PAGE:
What wasn’t to be expected was that two days after he’d been roasted in a petrol explosion and had a carcinogenic, not to say, mutagenic mass of material blasted through him, he’d be walking around. Well, maybe walking was putting it too strongly. To walk, you need legs, and the appendages currently under the body of what was formerly Samuel Withers could only be described as legs if you placed far more weight upon the English language than it was ever truly expected to bear.

No one who saw the creature would have recognised it as Samuel Withers. To be fair, though, it’s unlike that anyone would even have recognised it as human.

The lump of matter on top of the body didn’t look too bad, as long as it was looked at side-on. And from the right side at that. From the left, what could be seen was an almost entirely flat surface, with the occasional mass of what may have been scar tissue, but it was, as has been said, only occasional. The rest of it looked like what a four year old child may have sculpted from Play-Doh, if told to imagine a head that had been scraped along a cheese grater.

It was from the front, though, that it looked truly disturbing. It appeared as if someone had taken a meat cleaver, sliced a head in two and thrown one half away.

And that was the best part to look at.

It’s unlikely that it would have understood The Guardian piece, although it would probably have still been a reader of The Sun, had it been able to get hold of a copy.

There was only one thing that could have passed for a thought in what some anthropologist possibly would have called a brain: hunger.

Unfortunately, even if it knew what it hungered for, it didn’t have much left of a mouth with which to communicate that need. And so it contented itself with walking around the basement of the hospital.

And, of course, with killing the three people who’d so far wondered downstairs to the basement that morning.

– o –

Someone else who didn’t laugh, or at least didn’t admit to it, when they learned about the story was Jez Docherty. Docherty thought himself an intelligent man, but even he was surprised how easy he’d put it together.

Unlike many people, he’d actually read the story, and completely missed the mistyped headline. He had the newspaper spread over his desk and he gulped down steaming hot coffee as he read it. He’d often wondered how anyone could drink coffee unless it was hot enough to hurt. As for tea, he never drunk it – it got cold too quickly for him.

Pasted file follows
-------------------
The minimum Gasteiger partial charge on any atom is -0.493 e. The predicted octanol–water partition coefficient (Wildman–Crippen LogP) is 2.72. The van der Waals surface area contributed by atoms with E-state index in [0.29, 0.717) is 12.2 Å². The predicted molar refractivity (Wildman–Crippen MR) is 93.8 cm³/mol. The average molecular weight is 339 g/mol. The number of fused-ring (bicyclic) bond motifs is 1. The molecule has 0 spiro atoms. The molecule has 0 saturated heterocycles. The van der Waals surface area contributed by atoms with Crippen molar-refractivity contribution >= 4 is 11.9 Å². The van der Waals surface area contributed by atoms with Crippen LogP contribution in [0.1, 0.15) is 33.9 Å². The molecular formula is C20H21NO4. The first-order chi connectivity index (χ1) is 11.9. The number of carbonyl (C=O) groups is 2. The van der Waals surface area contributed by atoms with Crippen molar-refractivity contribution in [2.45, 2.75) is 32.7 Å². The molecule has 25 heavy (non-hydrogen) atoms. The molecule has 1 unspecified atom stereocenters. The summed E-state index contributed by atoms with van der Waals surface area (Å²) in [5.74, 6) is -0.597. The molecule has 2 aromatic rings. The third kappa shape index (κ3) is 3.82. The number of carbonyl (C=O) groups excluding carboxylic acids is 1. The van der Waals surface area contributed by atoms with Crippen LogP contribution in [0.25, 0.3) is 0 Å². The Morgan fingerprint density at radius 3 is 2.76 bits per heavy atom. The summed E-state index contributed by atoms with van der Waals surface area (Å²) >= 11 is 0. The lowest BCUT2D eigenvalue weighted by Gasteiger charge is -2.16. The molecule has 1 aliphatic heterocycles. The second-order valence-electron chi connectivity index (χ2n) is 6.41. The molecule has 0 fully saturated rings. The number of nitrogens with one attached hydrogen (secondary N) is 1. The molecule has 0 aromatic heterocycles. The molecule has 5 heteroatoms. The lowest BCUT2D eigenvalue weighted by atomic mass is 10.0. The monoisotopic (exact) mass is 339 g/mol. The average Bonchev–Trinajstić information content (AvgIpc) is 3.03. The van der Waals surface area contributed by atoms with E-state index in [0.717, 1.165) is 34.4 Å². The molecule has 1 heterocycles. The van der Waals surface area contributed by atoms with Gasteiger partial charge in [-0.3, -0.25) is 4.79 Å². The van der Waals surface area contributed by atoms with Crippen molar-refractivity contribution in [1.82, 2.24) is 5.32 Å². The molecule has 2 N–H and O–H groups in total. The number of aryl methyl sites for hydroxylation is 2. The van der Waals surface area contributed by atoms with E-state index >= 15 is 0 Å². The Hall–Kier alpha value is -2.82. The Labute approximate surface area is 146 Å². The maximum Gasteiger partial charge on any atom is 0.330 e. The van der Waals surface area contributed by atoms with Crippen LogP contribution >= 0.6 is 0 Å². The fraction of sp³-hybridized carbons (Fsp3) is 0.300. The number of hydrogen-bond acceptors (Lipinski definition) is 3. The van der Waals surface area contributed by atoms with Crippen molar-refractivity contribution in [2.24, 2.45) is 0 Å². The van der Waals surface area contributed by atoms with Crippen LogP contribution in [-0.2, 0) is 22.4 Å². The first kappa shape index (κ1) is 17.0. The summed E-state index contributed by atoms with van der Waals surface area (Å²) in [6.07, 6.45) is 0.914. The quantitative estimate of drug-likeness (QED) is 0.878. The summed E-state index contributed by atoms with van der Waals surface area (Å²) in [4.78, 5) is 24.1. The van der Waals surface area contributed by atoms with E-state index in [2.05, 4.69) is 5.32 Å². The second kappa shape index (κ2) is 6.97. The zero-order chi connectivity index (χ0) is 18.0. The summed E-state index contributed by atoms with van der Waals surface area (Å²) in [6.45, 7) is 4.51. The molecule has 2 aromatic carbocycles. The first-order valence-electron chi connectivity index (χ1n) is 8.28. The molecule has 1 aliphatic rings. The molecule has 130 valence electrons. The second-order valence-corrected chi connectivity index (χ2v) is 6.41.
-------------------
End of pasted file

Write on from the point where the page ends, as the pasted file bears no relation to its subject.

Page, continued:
It was only after he’d read a hundred words into the story that it hit him. He stopped, looked up at the headline and winced on behalf of the poor bastard who’d have to live that down for the rest of his life. Then he returned to the story and as he read it became convinced that he was one of the few people that knew the identity of the Pub(l)ic Defender.

Everything fit. Even the meagre physical description given was close enough to that of Davies to convince Docherty that he had the right man. He wondered how long it would be before he got the phone call, and as if the thought were mother to the deed, his telephone rang. The digital display showing Caller ID was exactly as helpful as usual, giving the number as “Number withheld”. He hit a six digit code and the number was revealed. As he’d expected, it was Clooney on the other end of the phone. He considered for a moment whether to take the call, and grimaced.

He picked up the receiver and said “Yes, Rosemary?”

There was a pause as Clooney wondered how the hell Docherty knew she was calling him. Her telephone was always set to “Number Withheld” and she knew that it would bug her unless she asked. So she did. Her only answer was a “don’t ask silly questions, Rosemary,” and then Docherty asked, “what can I do for you?”

To Clooney’s intense embarrassment, that simple question, or rather her potential answer to it, led to her feeling flustered and she could feel her face colouring. To cover her discomfort, she asked whether Docherty had any leads about Withers.

“No, none,” he replied, troubled. “It’s beginning to irritate the hell out of me, you know.”

Clooney didn’t know, and was surprised for a moment that anyone as self-assured as Docherty could be irritated by anything. Upset, sure. Even angry, but irritated? It just didn’t fit in with her image of the man. But then, she considered, she’d only known him for a couple of days and she was still learning new things about him in almost every conversation they had.

“What about Davies?” she asked, wondering for the twelfth time since she’d read that morning’s Guardian if she was going completely nuts. It had taken her some time to read the full story, just because she’d been laughing so hard at the headline. She was pretty sure that Docherty would have creased up at it as well, but didn’t think it was the right time to ask him. “Is he…” she asked, “is he… the … Pubic…” She couldn’t complete the question, falling back into her chair in helpless laughter.